Dec 182014
 

neural_spiderwebsI keep bumping into ideas about the combination of science and art recently. I wonder if that’s because scientists are, at heart, deeply creative people?

The NHMRC 2015 Science to Art Award is now taking submissions. The Award recognises outstanding examples of the art that has arisen from research funded by NHMRC.

The idea of science and pictures does scratch at the surface of the deeper question of what makes art. The recent announcement of Peter Lik selling a photograph of a canyon for $6.5 million gave rise to some discussion about the difference between something that is art and something that is a recording of nature. Even if that is a valid differentiation, most scientists who show their work do so to simply demonstrate the wonder of nature and what they are studying – and making people think has always been a core part of any artistic endevour.

The 2013 Award was won by this intriguing picture: Neural spiderwebs – unlocking the secrets of laser irradiation for pain therapy by Dr Michael Lovelace and colleagues, The University of Sydney.

For more information on the NHMRC 2015 Science to Art Award see the less than artistic website.

Google Code-in gives teens the chance to code something real

Google Code-in gives teens the chance to code something real

The Google Code-in is a contest to introduce students aged 13-17 to the many kinds of contributions that make open source software development possible. The contest runs from December 1, 2014 to January 19, 2015. For many students the Google Code-in contest will be their first introduction to open source development. Google Code-in works with open source organizations, […]

New robots for teaching and learning

New robots for teaching and learning

Dash & Dot are pretty fundamentally adorable. But more to the point, they have sensors and can be programmed using Blockly, and that makes them proper robots in my view. They can also be programmed by younger kids and have an open API that lets older students, and even adults, really take control. In a […]

PostRope: Social shopping and shipping

PostRope: Social shopping and shipping

PostRope is a crowd-sourced shipping service with the aim of getting goods to you even when online stores won’t cooperate with international deliveries. “With PostRope, you can put up a listing for an item to get it shipped from anywhere in the world, either from an online or a physical store. You then select the […]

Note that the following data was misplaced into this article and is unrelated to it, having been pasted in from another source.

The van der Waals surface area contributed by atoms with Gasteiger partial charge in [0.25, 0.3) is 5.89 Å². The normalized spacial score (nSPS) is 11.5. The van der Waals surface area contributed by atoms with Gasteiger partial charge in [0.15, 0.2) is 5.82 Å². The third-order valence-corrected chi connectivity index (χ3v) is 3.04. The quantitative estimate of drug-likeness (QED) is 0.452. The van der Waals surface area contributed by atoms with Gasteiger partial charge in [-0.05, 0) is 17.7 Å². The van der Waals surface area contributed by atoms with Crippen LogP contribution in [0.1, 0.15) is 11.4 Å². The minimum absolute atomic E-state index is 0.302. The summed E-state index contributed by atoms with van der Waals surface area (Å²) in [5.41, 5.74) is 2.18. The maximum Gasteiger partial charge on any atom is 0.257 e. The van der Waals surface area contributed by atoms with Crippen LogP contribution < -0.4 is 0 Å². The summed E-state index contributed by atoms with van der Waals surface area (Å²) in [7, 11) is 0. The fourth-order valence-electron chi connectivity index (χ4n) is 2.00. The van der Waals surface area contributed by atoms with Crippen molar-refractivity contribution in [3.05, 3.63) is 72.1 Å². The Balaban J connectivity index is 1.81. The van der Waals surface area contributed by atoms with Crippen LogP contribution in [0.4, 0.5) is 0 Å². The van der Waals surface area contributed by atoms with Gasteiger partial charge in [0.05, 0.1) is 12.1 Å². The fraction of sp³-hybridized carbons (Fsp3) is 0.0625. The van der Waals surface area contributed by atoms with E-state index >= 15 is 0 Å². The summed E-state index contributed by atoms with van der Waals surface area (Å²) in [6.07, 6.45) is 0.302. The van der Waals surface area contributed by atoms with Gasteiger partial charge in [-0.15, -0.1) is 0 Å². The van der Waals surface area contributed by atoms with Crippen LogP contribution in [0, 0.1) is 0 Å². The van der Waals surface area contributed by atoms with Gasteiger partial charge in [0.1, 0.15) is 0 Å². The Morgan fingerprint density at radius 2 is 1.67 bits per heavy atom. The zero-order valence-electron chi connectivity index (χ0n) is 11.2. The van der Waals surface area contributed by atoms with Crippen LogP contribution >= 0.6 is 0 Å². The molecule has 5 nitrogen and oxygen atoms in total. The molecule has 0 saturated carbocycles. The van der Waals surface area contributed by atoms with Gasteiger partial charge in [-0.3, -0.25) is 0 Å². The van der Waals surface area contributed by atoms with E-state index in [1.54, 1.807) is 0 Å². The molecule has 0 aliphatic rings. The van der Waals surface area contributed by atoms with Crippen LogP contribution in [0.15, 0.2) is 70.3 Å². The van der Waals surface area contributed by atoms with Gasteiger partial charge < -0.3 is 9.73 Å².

Ractiv Touch+: How to turn a funding crowd into a lynch mob

Ractiv Touch+: How to turn a funding crowd into a lynch mob

A while ago I backed an interesting Kickstarter project that promised a device that would turn any surface into a sophisticated 3D multitouch surface to control your computer. The project had some sensible people involved and looked legitimate so I joined up. Communication was good and, pretty much when promised, I got the hardware delivered to me […]

Engibear: Childrens books about engineering (with free offer)

Engibear: Childrens books about engineering (with free offer)

Engibear is a series of books about an engineering bear and his Bearbots written and illustrated in Australia by Andrew King and Benjamin Johnston: They are wonderful, just wonderful. The first book is Engibear’s Dream: “It is a counting book that introduces Engibear and his Bearbots while illustrating, in a humorous way, that things don’t […]

Lightning map of Sydney

Lightning map of Sydney

With all the storms battering Sydney over the last few days, I’ve been tracking down a lightning map. There are a number of maps that cover the whole of NSW. The two that leap out are Blitzortung.org – which appeals because of its open source nature; and weatherzone – which you can find reproduced all over the […]